ABC is an equilateral triangle with circumcenter O. P is a point inside the circumcircle. Show that there is a triangle with side lengths |PA|, |PB|, |PC| and that its area depends only on |PO|.
Take PAD equilateral as shown. Then ADB and APC are congruent, so AD = PA and BD = PC. So BDP is the required triangle. Note that if D lies on BP (so that the triangle is degenerate) then ∠APB = ∠ACB, so P lies on the circumcircle. But we are told that P is not on the circumcircle, so the triangle is not degenerate.
I cannot see a geometric proof of the second part (or rather the only proof I can see degenerates into considering a large number of cases).
We can take represent A, B, C, P by the points 1, ω, ω2, z in the Argand diagram. The a, b, c are |1-z|, |ω-z|, |ω2-z|, so we can take the triangle with sides a, b, c to have vertices 0, ωz-ω2, ω-ω2z (remembering that |ω| = 1 and 1 + ω + ω2 = 0). But using the r, θ representation it is clear that the area of the triangle with vertices 1, h, k is |Im(½h'k)|, where h' is the complex conjugate of h. So in this case we get ½(-ω - ω2|z|2 + z + z') - where z' is the complex conjugate of z. But z+z' is real, ω has imaginary part -(√3)/2 and ω2 has imaginary part (√3)/2, so the imaginary part is ((√3)/4)(1 - |z|2), which depends only on OP2 = |z|2 as claimed.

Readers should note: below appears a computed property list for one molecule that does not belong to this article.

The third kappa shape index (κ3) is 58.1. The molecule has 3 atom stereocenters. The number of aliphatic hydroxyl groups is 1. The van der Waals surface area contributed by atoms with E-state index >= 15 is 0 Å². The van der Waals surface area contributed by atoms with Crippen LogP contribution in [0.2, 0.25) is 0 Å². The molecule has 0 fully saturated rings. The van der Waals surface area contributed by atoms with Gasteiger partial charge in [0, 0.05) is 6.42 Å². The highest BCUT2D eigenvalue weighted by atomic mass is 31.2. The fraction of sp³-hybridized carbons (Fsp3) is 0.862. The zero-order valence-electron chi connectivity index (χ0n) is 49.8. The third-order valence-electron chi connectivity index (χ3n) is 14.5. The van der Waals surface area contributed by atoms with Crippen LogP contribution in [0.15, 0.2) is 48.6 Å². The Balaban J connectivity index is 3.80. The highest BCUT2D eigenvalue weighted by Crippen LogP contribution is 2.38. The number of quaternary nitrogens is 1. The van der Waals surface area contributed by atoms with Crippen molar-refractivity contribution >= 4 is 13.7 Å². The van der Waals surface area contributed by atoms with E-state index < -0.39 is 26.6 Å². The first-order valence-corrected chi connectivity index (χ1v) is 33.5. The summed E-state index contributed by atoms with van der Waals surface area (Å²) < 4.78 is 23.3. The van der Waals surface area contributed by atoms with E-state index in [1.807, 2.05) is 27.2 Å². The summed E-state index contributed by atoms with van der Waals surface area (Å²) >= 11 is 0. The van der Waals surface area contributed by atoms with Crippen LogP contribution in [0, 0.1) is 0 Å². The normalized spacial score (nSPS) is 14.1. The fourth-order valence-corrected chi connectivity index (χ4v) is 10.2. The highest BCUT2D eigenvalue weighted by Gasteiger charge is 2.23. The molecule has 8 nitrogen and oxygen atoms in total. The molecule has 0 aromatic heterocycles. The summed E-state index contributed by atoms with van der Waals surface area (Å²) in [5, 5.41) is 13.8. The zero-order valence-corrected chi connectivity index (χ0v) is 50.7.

64th Putnam 2003
© John Scholes
8 Dec 2003
Last corrected/updated 8 Dec 03